Whitetails are medium sized deers. The coat is a reddish-brown and turn to a grey-brown in the winter. It is recognized by the white underside of the tail. Bucks wigh from 130-220 pounds and does can weigh from 90-130 pounds. Males 1 or older have antlers. Antlers grown in late spring, covered in tissue known as velvet.  They shed their antlers when all the females are bred, in late December - February. Males compete for breeding rights. Females give birth to 1-3 fawns in mid or late spring (May or June). Fawns lose spots in the first summer and weigh 44-77 pounds. 

Conservation Status: Least Concern

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Opossum 

(Didelphimorphia)

(Above: Opossum by Hard-Rain

Possums are opportunistic omnivores. The expression "Playing Possum" comes from the behavior that they exhibit while threatened, mimicking the sight and smell of a sick or dead animal. They draw the lips back, teeth are bared, and they smell foul due to a secretion from the anal glands. This is involuntary. The best thing to due when seeing a seemingly dead or sick possum is to leave it be, in a clear area.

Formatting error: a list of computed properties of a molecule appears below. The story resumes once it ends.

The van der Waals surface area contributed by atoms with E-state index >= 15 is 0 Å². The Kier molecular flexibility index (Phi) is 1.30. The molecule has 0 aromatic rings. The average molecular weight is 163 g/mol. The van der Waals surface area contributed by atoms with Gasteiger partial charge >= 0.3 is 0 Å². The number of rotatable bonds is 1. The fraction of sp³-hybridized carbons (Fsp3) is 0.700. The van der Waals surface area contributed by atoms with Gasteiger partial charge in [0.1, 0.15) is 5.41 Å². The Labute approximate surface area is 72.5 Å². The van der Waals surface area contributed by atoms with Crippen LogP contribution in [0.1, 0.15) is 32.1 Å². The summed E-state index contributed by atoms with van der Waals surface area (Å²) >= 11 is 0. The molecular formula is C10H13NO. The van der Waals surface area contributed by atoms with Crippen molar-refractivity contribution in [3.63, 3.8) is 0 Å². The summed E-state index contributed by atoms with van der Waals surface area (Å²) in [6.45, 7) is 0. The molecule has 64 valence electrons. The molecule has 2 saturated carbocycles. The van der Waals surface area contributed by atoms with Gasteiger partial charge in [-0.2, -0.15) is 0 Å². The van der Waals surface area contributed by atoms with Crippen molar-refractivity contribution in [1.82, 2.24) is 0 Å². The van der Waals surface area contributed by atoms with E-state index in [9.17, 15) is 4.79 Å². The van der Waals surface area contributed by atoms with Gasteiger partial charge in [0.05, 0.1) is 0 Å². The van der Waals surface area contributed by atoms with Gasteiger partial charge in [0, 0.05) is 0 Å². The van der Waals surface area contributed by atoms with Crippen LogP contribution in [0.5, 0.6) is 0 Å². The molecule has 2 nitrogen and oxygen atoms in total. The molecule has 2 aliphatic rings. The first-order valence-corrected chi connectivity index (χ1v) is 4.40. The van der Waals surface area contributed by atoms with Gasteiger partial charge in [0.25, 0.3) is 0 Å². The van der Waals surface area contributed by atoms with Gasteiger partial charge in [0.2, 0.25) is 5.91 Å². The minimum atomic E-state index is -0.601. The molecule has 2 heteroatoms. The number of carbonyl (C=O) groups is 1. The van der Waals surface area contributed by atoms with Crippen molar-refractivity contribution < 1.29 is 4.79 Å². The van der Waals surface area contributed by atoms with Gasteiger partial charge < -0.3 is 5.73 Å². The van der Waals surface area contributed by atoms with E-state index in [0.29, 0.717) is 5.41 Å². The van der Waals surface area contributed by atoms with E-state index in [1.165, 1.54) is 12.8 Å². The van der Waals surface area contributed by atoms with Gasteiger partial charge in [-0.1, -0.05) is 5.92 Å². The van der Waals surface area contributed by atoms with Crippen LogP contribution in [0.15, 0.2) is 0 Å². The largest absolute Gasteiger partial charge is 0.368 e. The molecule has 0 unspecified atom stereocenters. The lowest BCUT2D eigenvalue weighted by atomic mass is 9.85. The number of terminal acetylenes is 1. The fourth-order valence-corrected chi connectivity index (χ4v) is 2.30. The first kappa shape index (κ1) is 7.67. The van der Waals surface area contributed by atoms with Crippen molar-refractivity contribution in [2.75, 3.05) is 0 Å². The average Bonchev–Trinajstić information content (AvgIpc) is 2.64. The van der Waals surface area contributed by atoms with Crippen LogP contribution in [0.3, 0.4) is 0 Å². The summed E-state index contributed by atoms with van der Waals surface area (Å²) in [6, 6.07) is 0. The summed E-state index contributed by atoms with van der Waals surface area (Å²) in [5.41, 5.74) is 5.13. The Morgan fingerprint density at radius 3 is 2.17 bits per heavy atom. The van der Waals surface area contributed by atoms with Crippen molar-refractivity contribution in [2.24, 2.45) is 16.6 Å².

Conservation Status: ???

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 Star Nosed Mole

(Condylura cristata)

(Above: HI!! by backroadshutterbug

Star-nosed Moles are small moles found in eastern Canada and in north-eastern United States. They live in wet lowland areas. They dine on aquatic insects, worms and mollusks. They are good swimmers and can forage along the bottoms of streams and ponds. They dig shallow surface tunnels that often exit underwater. They are active both day and night, they also remains active during winter months. Their fur is thick and blackish brown. It is also water resistant, they have long thick tails and large scaled feet.Adults are 15-20 cm in length and weigh about 55 g. They have 44 teeth. Their most distinctive feature is the circle of 22 mobile tentacles surrounding the nose. They mate in late winter or early spring, an give birth to 4-5 young in late spring or early summer. Their predators include Red Tailed Hawks, Great Horned Owls, Skunks and mustelids, and even large fish. 

>Conservation Satus: Least Concern